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Psychosocial Pressure and Menarche: A Review of Historic Evidence for Social Amenorrhea

Hermanussen, Michael Prof. Dr. med.*; Lehmann, Andreas MSc; Scheffler, Christiane Dr. rer. nat.

Obstetrical & Gynecological Survey: April 2012 - Volume 67 - Issue 4 - p 237–241
doi: 10.1097/OGX.0b013e31824c94ad
CME Program: CME Review Article 10

Objective: The age of menarche is usually considered to be affected by nutritional, health-related, social, and economic factors and has significantly decreased since the mid-19th century. The present study was performed to investigate whether the timing of menarche paralleled the general acceleration of physical development, or whether this pattern differed.

Study Design: In all, 30 German studies on menarcheal age (n = >200) since 1848 were collected. Frequency distributions were analyzed.

Results: During the second half of the 19th and the early 20th century, mean menarcheal age decreased from 18 to 12–13 years in Europe. Yet, the data fail to support the conventional hypothesis that menarcheal age mainly depends on nutritional, health, and economic factors.

Conclusions: We suggest that later than usual menarche may not necessarily be regarded as a physical illness, but in view of the apparently physiological delay of menarche in the 19th century, may be viewed as “collective social amenorrhea.”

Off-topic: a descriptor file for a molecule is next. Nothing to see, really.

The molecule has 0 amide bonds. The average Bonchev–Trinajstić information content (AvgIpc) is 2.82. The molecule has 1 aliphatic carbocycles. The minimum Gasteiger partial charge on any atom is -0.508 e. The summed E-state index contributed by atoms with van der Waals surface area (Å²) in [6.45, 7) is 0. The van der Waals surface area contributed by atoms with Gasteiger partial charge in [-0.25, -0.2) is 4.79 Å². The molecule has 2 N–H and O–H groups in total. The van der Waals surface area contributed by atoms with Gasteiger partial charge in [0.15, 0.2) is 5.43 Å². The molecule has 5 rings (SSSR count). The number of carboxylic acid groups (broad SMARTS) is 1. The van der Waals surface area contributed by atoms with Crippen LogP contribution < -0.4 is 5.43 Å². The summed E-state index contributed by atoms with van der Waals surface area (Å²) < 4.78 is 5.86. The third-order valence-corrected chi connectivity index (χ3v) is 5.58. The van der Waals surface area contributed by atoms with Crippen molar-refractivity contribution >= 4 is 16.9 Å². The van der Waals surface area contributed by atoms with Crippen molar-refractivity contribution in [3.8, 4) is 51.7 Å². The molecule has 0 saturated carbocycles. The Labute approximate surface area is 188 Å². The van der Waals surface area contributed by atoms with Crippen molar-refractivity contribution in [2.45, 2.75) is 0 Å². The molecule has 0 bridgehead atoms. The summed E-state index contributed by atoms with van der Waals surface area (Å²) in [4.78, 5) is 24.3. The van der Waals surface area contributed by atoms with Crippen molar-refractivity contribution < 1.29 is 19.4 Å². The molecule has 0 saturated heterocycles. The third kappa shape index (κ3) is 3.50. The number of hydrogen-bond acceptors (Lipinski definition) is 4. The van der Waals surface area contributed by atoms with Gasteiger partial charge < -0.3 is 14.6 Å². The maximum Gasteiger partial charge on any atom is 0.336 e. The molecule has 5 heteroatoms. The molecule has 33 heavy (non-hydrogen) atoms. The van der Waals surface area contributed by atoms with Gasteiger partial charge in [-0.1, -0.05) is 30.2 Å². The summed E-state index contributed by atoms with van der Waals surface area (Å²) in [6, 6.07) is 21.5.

Target Audience: Obstetricians & Gynecologists and Family Physicians.

Learning Objectives: After participating in this CME activity, physicians should be better able to evaluate menarche as an indicator of developmental tempo in both historical and modern settings, compare menarche in healthy mid-19th century girls with menarche in average modern girls, and assess the marked sensitivity of full pubertal development to environmental circumstances.

*Professor of Pediatrics, Aschauhof, Altenhof, Germany; and †Physician, University of Potsdam, Human Biology, Potsdam, Germany

CHIEF EDITOR'S NOTE: This article is part of a series of continuing education activities in this Journal through which a total of 36 AMA PRA Category 1 CreditsTM can be earned in 2012. Instructions for how CME credits can be earned appear on the last page of the Table of Contents.

The authors, faculty and staff in a position to control the content of this CME activity and their spouses/life partners (if any) have disclosed that they have no financial relationships with, or financial interest in, any commercial organizations pertaining to this educational activity.

Lippincott CME Institute has identified and resolved all conflicts of interest concerning this educational activity.

Presented partially at the 7th Berlin Symposium Kinder-und 7–9, 2011.

Supported by the German Society for Auxology (Deutsche Gesellschaft für Auxologie). None of the authors have a conflict of interest.

Correspondence requests to: Michael Hermanussen, Aschauhof 3, 24340 Altenhof, Germany. E-mail:

© 2012 Lippincott Williams & Wilkins, Inc.